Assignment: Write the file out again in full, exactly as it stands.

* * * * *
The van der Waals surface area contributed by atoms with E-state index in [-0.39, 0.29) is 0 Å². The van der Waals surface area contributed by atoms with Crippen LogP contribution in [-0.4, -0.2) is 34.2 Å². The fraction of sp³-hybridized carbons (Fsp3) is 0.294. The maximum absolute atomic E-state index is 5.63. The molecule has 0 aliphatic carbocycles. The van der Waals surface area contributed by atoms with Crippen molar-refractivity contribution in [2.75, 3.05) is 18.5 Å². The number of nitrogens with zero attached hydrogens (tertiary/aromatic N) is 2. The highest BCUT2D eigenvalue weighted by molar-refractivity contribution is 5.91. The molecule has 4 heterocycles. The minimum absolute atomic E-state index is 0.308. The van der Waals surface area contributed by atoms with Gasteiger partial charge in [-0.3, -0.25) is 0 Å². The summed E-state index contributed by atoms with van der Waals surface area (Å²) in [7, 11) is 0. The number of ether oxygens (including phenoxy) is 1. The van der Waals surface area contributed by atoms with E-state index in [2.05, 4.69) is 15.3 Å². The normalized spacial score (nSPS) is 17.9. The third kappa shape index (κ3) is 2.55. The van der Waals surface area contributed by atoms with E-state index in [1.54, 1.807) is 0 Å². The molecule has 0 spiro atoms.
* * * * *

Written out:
The van der Waals surface area contributed by atoms with E-state index in [-0.39, 0.29) is 0 Å². The van der Waals surface area contributed by atoms with Crippen LogP contribution in [-0.4, -0.2) is 34.2 Å². The fraction of sp³-hybridized carbons (Fsp3) is 0.294. The maximum absolute atomic E-state index is 5.63. The molecule has 0 aliphatic carbocycles. The van der Waals surface area contributed by atoms with Crippen molar-refractivity contribution in [2.75, 3.05) is 18.5 Å². The number of nitrogens with zero attached hydrogens (tertiary/aromatic N) is 2. The highest BCUT2D eigenvalue weighted by molar-refractivity contribution is 5.91. The molecule has 4 heterocycles. The minimum absolute atomic E-state index is 0.308. The van der Waals surface area contributed by atoms with Gasteiger partial charge in [-0.3, -0.25) is 0 Å². The summed E-state index contributed by atoms with van der Waals surface area (Å²) in [7, 11) is 0. The number of ether oxygens (including phenoxy) is 1. The van der Waals surface area contributed by atoms with E-state index in [2.05, 4.69) is 15.3 Å². The normalized spacial score (nSPS) is 17.9. The third kappa shape index (κ3) is 2.55. The van der Waals surface area contributed by atoms with E-state index in [1.54, 1.807) is 0 Å². The molecule has 0 spiro atoms.